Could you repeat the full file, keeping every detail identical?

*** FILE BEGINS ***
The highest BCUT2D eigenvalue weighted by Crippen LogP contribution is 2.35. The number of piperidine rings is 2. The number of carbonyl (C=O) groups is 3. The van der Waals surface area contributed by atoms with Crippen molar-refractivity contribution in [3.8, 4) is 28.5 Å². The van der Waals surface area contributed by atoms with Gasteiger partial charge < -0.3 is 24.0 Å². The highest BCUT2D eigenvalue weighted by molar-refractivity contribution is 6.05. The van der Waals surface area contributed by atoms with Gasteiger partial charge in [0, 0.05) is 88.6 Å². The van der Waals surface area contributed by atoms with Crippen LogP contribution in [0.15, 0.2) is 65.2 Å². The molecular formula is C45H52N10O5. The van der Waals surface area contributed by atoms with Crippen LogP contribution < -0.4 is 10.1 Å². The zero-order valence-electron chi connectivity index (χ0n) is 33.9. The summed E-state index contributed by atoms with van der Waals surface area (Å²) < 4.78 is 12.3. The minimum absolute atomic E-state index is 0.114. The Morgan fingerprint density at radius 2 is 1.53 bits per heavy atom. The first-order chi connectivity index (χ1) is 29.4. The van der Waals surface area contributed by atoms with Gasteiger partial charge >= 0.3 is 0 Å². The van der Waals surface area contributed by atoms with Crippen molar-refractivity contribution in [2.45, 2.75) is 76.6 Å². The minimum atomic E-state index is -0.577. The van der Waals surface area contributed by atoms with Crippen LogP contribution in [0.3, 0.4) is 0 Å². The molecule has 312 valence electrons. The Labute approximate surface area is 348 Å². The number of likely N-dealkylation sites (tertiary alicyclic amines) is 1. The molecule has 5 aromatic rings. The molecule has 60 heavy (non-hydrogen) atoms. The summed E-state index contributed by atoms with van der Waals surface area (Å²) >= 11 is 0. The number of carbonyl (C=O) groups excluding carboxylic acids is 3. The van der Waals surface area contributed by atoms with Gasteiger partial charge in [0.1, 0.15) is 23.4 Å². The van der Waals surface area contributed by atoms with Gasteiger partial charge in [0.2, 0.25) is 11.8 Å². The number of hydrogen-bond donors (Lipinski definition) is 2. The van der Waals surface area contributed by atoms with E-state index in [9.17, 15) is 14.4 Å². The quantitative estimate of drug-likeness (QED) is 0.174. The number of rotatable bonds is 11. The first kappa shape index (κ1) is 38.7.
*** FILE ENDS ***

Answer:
The highest BCUT2D eigenvalue weighted by Crippen LogP contribution is 2.35. The number of piperidine rings is 2. The number of carbonyl (C=O) groups is 3. The van der Waals surface area contributed by atoms with Crippen molar-refractivity contribution in [3.8, 4) is 28.5 Å². The van der Waals surface area contributed by atoms with Gasteiger partial charge < -0.3 is 24.0 Å². The highest BCUT2D eigenvalue weighted by molar-refractivity contribution is 6.05. The van der Waals surface area contributed by atoms with Gasteiger partial charge in [0, 0.05) is 88.6 Å². The van der Waals surface area contributed by atoms with Crippen LogP contribution in [0.15, 0.2) is 65.2 Å². The molecular formula is C45H52N10O5. The van der Waals surface area contributed by atoms with Crippen LogP contribution < -0.4 is 10.1 Å². The zero-order valence-electron chi connectivity index (χ0n) is 33.9. The summed E-state index contributed by atoms with van der Waals surface area (Å²) < 4.78 is 12.3. The minimum absolute atomic E-state index is 0.114. The Morgan fingerprint density at radius 2 is 1.53 bits per heavy atom. The first-order chi connectivity index (χ1) is 29.4. The van der Waals surface area contributed by atoms with Gasteiger partial charge >= 0.3 is 0 Å². The van der Waals surface area contributed by atoms with Crippen molar-refractivity contribution in [2.45, 2.75) is 76.6 Å². The minimum atomic E-state index is -0.577. The van der Waals surface area contributed by atoms with Crippen LogP contribution in [0.3, 0.4) is 0 Å². The molecule has 312 valence electrons. The Labute approximate surface area is 348 Å². The number of likely N-dealkylation sites (tertiary alicyclic amines) is 1. The molecule has 5 aromatic rings. The molecule has 60 heavy (non-hydrogen) atoms. The summed E-state index contributed by atoms with van der Waals surface area (Å²) >= 11 is 0. The number of carbonyl (C=O) groups excluding carboxylic acids is 3. The van der Waals surface area contributed by atoms with Gasteiger partial charge in [0.1, 0.15) is 23.4 Å². The van der Waals surface area contributed by atoms with Gasteiger partial charge in [0.2, 0.25) is 11.8 Å². The number of hydrogen-bond donors (Lipinski definition) is 2. The van der Waals surface area contributed by atoms with E-state index in [9.17, 15) is 14.4 Å². The quantitative estimate of drug-likeness (QED) is 0.174. The number of rotatable bonds is 11. The first kappa shape index (κ1) is 38.7.